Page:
Zhao’s naturalism comes through most impressively in her depiction of the relationships between Fern and her fellow nomads. In Fern’s interactions with the friends she makes at the instructional camp and keeps in touch with throughout the year, one would be forgiven for at times thinking one is watching a documentary rather than a work of fiction. This is no accident; the majority of the cast, aside from McDormand and David Strathairn (who plays another nomad who takes somewhat of a romantic interest in Fern), are actual nomads playing lightly fictionalized versions of themselves. Bob Wells, the famed van dweller who runs the desert training camp, is a real YouTube personality and notable advocate of the nomadic way of life; Swankie and Linda May, two of Fern’s closest friends from her year of transience, are both real-life adopters of Wells’ teachings. This legitimacy shines through in their performances, allowing Zhao to achieve a stunning level of intimacy with these characters for a work of fiction. It feels less like one is watching a film than getting a window into the realities of this mode of living, in all of its exceptional beauty and undeniable difficulty.

The decision to cast real nomads makes McDormand’s work here ever more remarkable. Somehow, she embodies the very same authenticity as the rest of the cast, in spite of the fact that the rest are effectively playing themselves. She plays Fern with a sense of deep loss, coupled with resentment at a system that she bought into fully and which pitilessly spit her out. Yet that resentment does not devolve into complacency or helplessness; instead, McDormand infuses her character with powerful dignity, resolutely dealing with her problems rather than lamenting them. Sometimes you’re going to blow out a tire; sometimes your van is going to break down. Adapt and overcome—such is the ethos of the nomads, an ethos that McDormand’s typically virtuosic performance embodies with care and empathy.

Yet Fern is but one of the protagonists of the film; the other is the natural world that is too often forgotten in the drive to maximize profits and shareholder value. Much of the film consists of breathtaking imagery showcasing the rugged beauty of the American West, from the buttes and pinnacles of the Badlands to the sparse deserts dotted with all kinds of cacti. Many of these vistas are captured at dusk, imbuing the scenery with an ethereality that only the setting sun can achieve.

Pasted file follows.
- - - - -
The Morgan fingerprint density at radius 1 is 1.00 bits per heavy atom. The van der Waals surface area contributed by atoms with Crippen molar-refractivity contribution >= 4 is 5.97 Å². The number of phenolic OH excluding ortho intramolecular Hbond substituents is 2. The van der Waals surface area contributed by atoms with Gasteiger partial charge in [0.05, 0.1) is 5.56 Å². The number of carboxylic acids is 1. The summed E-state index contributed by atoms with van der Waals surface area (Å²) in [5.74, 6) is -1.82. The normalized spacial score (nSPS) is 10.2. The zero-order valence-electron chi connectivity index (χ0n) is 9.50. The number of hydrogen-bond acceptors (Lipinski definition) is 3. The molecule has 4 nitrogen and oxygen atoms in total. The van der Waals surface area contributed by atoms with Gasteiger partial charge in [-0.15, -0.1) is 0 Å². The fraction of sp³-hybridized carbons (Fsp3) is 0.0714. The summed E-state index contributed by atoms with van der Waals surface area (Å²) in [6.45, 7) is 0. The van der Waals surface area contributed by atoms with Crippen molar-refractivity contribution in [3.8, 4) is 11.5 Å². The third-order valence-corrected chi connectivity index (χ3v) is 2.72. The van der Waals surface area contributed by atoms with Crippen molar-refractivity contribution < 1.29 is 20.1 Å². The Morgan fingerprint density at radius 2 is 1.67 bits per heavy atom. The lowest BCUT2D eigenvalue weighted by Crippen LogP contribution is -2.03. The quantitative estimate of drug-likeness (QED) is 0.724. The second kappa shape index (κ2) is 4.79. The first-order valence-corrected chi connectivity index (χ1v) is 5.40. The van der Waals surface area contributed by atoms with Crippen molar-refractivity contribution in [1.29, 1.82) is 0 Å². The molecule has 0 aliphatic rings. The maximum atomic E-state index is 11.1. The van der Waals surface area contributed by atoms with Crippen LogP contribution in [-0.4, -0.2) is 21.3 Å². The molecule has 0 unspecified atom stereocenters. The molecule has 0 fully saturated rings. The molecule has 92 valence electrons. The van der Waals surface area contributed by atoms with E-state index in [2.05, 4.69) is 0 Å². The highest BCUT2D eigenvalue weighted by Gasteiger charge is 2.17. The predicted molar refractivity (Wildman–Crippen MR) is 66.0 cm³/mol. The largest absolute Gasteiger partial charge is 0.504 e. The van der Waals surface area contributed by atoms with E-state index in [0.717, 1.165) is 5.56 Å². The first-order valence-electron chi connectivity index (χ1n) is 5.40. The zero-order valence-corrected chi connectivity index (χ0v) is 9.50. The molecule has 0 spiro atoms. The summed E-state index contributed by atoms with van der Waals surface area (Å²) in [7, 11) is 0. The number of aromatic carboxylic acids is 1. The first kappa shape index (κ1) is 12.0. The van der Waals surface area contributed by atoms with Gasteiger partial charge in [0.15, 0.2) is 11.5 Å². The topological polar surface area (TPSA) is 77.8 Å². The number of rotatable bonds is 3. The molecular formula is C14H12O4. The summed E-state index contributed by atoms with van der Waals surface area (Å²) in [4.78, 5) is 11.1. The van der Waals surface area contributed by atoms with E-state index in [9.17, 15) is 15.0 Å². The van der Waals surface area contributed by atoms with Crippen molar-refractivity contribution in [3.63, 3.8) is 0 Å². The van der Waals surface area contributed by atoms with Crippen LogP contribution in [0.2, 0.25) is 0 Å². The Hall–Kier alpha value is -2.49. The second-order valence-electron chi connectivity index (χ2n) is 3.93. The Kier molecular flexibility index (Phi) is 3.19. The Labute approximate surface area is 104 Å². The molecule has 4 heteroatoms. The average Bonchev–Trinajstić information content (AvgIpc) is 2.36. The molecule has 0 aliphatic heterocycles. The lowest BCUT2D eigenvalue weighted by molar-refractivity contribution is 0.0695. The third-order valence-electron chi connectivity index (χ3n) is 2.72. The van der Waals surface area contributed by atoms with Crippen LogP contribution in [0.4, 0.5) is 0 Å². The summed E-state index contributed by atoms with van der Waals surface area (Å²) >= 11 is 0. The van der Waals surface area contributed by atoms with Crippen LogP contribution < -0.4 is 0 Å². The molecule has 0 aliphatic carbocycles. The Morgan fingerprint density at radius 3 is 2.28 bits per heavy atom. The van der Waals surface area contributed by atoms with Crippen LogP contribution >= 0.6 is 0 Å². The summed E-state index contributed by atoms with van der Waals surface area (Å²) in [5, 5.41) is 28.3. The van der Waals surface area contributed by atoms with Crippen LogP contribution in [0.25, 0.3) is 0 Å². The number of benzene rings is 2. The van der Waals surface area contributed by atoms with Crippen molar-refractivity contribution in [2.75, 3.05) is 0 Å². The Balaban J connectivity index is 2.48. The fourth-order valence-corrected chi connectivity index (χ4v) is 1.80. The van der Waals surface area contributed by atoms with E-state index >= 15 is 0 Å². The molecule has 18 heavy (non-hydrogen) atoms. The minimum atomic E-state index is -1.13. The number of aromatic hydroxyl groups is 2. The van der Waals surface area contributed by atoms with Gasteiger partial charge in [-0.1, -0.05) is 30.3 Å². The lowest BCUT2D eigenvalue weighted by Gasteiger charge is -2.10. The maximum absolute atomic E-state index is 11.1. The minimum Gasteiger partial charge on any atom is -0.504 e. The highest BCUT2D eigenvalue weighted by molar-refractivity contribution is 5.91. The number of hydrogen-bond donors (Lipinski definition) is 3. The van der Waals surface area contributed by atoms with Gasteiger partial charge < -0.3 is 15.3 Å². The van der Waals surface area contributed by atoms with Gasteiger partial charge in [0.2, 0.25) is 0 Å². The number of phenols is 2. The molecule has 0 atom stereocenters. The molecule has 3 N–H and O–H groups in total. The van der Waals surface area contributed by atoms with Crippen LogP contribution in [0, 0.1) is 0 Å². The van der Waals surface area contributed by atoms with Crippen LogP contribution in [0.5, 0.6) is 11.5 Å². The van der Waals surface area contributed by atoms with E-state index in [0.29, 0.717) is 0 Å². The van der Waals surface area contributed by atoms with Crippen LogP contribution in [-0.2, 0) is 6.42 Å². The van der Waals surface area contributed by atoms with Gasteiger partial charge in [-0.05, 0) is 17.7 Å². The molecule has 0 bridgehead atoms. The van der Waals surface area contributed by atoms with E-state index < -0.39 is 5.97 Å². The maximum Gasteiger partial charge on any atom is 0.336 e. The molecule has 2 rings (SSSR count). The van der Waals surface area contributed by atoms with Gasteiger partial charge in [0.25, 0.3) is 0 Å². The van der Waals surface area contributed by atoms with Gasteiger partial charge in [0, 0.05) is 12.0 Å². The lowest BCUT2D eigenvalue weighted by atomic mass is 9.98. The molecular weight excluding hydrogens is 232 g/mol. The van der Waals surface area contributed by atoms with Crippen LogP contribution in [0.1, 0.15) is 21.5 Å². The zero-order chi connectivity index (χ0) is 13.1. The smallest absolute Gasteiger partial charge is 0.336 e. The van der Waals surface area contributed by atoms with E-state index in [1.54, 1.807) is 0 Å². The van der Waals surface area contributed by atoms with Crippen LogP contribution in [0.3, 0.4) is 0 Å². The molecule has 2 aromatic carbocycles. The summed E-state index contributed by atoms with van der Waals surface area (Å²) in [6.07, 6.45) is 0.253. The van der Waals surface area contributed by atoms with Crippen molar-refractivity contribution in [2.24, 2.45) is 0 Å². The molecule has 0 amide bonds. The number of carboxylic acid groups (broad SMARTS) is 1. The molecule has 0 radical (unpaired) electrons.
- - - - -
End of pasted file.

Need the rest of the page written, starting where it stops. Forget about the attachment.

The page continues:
These images, combined with Fern’s experiences, reveal the radical liberty of the nomadic lifestyle and the kind of radical connection with the natural world that it affords (and, implicitly, that the more conventional modes of contemporary living do not). The brilliance of Zhao’s filmmaking, however, is that she does not force this revelation upon the viewer. There are no Aaron Sorkin-esque monologues railing against the havoc that capitalism has wreaked, and indeed only one brief confrontation where the merits of the system are more forthrightly debated. Nomadland’s power lies in Zhao’s willingness to let the imagery and the characters’ experiences largely speak for themselves.

One of the film’s recurring motifs involves the camera cutting suddenly between extreme closeups of Fern to extreme long shots that isolate her in her gorgeous surroundings, embodying Zhao’s deft balancing act between intimacy and incredible scope in her storytelling. In portraying the travails of a single casualty of the realities of creative destruction, Nomadland tells a much broader story of American capitalism: how it does not serve everyone equally, and how merciless it can be in the way it discards those it leaves behind. And yet, it never loses track of those at the story’s heart: of their ingenuity and resilience, of their fundamental dignity and resolve in the face of adversity. It does not propose prescriptions to the systemic ills it depicts, but through the fundamental decency embodied by the nomad communities simply asks us to remember our common humanity. And in a year where our divisions—political, social, and economic—have been particularly pronounced, perhaps that is exactly what we all need to hear.